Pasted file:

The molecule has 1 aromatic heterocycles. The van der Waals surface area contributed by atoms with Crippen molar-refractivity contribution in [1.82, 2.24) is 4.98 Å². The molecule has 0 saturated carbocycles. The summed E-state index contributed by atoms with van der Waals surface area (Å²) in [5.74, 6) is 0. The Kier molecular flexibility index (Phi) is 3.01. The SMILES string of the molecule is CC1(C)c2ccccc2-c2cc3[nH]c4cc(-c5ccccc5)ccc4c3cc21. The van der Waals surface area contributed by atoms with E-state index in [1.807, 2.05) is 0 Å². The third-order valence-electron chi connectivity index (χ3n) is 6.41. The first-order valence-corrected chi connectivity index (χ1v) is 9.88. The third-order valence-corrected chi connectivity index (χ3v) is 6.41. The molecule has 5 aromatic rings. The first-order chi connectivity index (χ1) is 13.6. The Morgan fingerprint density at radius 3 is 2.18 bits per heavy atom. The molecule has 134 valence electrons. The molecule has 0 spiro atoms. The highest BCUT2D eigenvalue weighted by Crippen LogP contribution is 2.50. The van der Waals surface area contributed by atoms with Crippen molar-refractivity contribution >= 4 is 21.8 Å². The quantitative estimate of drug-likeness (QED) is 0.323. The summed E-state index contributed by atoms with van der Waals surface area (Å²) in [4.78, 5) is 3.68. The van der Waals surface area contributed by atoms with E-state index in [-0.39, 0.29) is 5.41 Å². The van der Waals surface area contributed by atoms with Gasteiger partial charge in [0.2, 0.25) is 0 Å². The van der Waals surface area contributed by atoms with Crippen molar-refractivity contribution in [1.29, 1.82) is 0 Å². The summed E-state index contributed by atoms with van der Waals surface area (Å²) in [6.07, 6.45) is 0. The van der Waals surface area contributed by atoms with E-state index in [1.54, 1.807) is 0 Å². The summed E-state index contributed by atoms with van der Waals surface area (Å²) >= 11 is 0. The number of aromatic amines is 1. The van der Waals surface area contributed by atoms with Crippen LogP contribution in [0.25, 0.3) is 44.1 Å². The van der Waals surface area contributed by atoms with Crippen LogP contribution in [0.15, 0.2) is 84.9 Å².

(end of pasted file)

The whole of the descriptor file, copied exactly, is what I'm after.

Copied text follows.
The molecule has 1 aromatic heterocycles. The van der Waals surface area contributed by atoms with Crippen molar-refractivity contribution in [1.82, 2.24) is 4.98 Å². The molecule has 0 saturated carbocycles. The summed E-state index contributed by atoms with van der Waals surface area (Å²) in [5.74, 6) is 0. The Kier molecular flexibility index (Phi) is 3.01. The SMILES string of the molecule is CC1(C)c2ccccc2-c2cc3[nH]c4cc(-c5ccccc5)ccc4c3cc21. The van der Waals surface area contributed by atoms with E-state index in [1.807, 2.05) is 0 Å². The third-order valence-electron chi connectivity index (χ3n) is 6.41. The first-order valence-corrected chi connectivity index (χ1v) is 9.88. The third-order valence-corrected chi connectivity index (χ3v) is 6.41. The molecule has 5 aromatic rings. The first-order chi connectivity index (χ1) is 13.6. The Morgan fingerprint density at radius 3 is 2.18 bits per heavy atom. The molecule has 134 valence electrons. The molecule has 0 spiro atoms. The highest BCUT2D eigenvalue weighted by Crippen LogP contribution is 2.50. The van der Waals surface area contributed by atoms with Crippen molar-refractivity contribution >= 4 is 21.8 Å². The quantitative estimate of drug-likeness (QED) is 0.323. The summed E-state index contributed by atoms with van der Waals surface area (Å²) in [4.78, 5) is 3.68. The van der Waals surface area contributed by atoms with E-state index in [-0.39, 0.29) is 5.41 Å². The van der Waals surface area contributed by atoms with Gasteiger partial charge in [0.2, 0.25) is 0 Å². The van der Waals surface area contributed by atoms with Crippen molar-refractivity contribution in [1.29, 1.82) is 0 Å². The summed E-state index contributed by atoms with van der Waals surface area (Å²) in [6.07, 6.45) is 0. The van der Waals surface area contributed by atoms with E-state index in [1.54, 1.807) is 0 Å². The summed E-state index contributed by atoms with van der Waals surface area (Å²) >= 11 is 0. The number of aromatic amines is 1. The van der Waals surface area contributed by atoms with Crippen LogP contribution in [0.25, 0.3) is 44.1 Å². The van der Waals surface area contributed by atoms with Crippen LogP contribution in [0.15, 0.2) is 84.9 Å².